The chefs are on cloud nine eating all of these Kentucky specialties, and washing it all down with bourbon-based cocktails. But right as their enjoyment of the meal appears to be at its peak, Padma comes strolling across the lawn and tells them that now they have to “make their own mark on Kentucky cuisine” by breaking off into teams and preparing their own versions of this meal for around 50 dinner guests at the distillery. The teams will have $1,500 to spend at Whole Foods, and the chef who cooks the best dish of the night will get $10,000.

Eric, a chef who runs a Washington D.C. pop-up serving Ghanian cuisine, volunteers to make the baked bananas, saying, “Traditionally, the gabon has, like, oranges.” Brandon asks, “Is that going too far outside what a Southern banana dessert is?” To which Kelsey replies, “I’m going to say this, and I don’t mean to sound this racist, but everything he’s doing is from Africa, which is the South.” The action then cuts to Eric in a studio revealing a bit about his culinary background. “The first time I had a baked banana gabon was actually in Ghana,” he remarks. “A lot of Southern food has a West African Influence. There’s so much history and deep culture, so I’m really excited to kind of match those two together.” The menu planning conversation ends on a positive note, and everyone seems fired up and ready to cook the Kentucky feast.

In another corner of the distillery, the red team, meanwhile, is not having such an easy time settling on an action plan, partially because Sara, who’s from Kentucky, keeps suggesting that she could make most of the dishes herself. “What do you want to do?” Nini asks her, bluntly. “Because you could make all of it.”

The world’s worst trip to Whole Foods

The chefs then head to Whole Foods, where Eddie makes a mistake that will haunt him for the rest of the episode (and perhaps the rest of this season). The Philadelphia chef is in charge of the lamb dish for tonight’s feast, but the butcher is out of lamb loins, so he instead orders pricey lamb racks. Although he initially intended his portion of the meal to cost “$250 or $300,” the meat winds up costing $540. The expensive lamb forces the other chefs to sacrifice some of their ingredients to keep the tab under $1,500. Natalie notably offers to put back some of the lemons for her pie. “If we fail today, it’s mostly my fault,” Eddie remarks on the car ride back from the store. “I’m going to do everything in my power to make sure my team wins today.”

Left to right: Eddie Konrad, Justin Sutherland, Pablo Lamon, Eric Adjepong, Brandon Rosen, Kelsey Barnard
Michael Hickey/Bravo

Meltdowns in the Maker’s Mark kitchen

Back at the distillery, the chefs are presented with another challenge: cooking outdoors in 90 degree heat with 97 percent humidity. As the black team keeps cooking through the sweltering conditions, a few other things go wrong: the pan of roasted corn for Justin’s hoecakes falls on the floor, Eric realizes he doesn’t have all the oranges he needs for his marmalade, and Natalie’s Chantilly cream melts in the heat.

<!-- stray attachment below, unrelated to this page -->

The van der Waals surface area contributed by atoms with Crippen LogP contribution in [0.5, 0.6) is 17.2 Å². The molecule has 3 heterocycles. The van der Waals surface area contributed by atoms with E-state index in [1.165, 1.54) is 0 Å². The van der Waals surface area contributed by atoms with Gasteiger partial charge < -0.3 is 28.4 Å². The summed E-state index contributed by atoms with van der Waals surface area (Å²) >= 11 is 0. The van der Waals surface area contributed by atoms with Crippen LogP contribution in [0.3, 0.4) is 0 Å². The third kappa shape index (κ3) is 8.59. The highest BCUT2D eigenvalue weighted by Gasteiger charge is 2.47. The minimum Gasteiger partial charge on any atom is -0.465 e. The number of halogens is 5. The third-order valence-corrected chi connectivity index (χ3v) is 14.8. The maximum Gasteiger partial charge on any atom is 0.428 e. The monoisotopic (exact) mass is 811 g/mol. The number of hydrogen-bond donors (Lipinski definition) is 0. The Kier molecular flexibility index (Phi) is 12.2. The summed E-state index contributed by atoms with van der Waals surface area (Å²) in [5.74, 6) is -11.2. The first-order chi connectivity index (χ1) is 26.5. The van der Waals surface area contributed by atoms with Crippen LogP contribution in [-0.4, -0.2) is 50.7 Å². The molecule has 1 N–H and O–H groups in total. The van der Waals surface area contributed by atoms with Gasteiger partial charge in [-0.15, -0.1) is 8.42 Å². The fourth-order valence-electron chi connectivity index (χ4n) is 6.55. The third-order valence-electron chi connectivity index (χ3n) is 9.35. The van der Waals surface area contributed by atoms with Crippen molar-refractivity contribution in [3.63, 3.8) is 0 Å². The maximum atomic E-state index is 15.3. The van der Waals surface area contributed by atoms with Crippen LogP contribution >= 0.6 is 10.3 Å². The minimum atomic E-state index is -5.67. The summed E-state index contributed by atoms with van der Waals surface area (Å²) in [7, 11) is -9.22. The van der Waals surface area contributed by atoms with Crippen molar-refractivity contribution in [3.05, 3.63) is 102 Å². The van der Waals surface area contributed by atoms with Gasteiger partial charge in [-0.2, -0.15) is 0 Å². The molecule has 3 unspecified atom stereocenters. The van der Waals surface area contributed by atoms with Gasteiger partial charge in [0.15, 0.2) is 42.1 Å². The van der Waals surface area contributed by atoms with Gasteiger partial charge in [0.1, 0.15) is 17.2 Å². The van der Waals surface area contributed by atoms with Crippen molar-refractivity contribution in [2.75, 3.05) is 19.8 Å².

After presenting the dishes to the judges, Tom complains that there was not enough curd in Natalie’s pie. It seems that Eddie’s costly lamb and Eric’s banana dessert are the only dishes the judges actually really like. Meanwhile, the red team’s Southern feast is a much bigger hit, with special praise directed at Nini’s etouffee spoonbread.

The curd that sinks the black team

As they await their judgement in a barrel-filled corner of the Top Chef culinary compound, the members of the black team decide that Eddie has earned the nickname “Eddie Money” because he likes to spend their cash at Whole Foods.

Ultimately, the judges determine that the red team is the winner, with a great menu bolstered by David’s lamb, Adrienne’s slaw, Sara’s chow-chow, and Kevin’s “banana corn dog.” But Nini had the best dish of the night — that New Orleans-inspired spoonbread — and she is the recipient of the $10,000 prize. The judges also reveal that David won the Quickfire, with his Gail-approved steak and corn dish.

During their dressing-down at the judges’ table, Tom critiques Pablo’s under-seasoned stew, and Natalie’s not-curdy-enough pie. Although he had one of the most successful dishes of the night, Eddie explains that his teammates had to make sacrifices because of his lamb fiasco. It’s a nice gesture, but ultimately this admission doesn’t change the judges’ minds. Tom, Padma, Nilou, and Newman decide that it’s time for Natalie, the winner of a challenge in the last episode, to pack her knives and go. Her curd was a disappointment, but the pie crust was also not where it should’ve been. Natalie thanks all of the judges and remarks, “When life gives you lemons, ask for more.”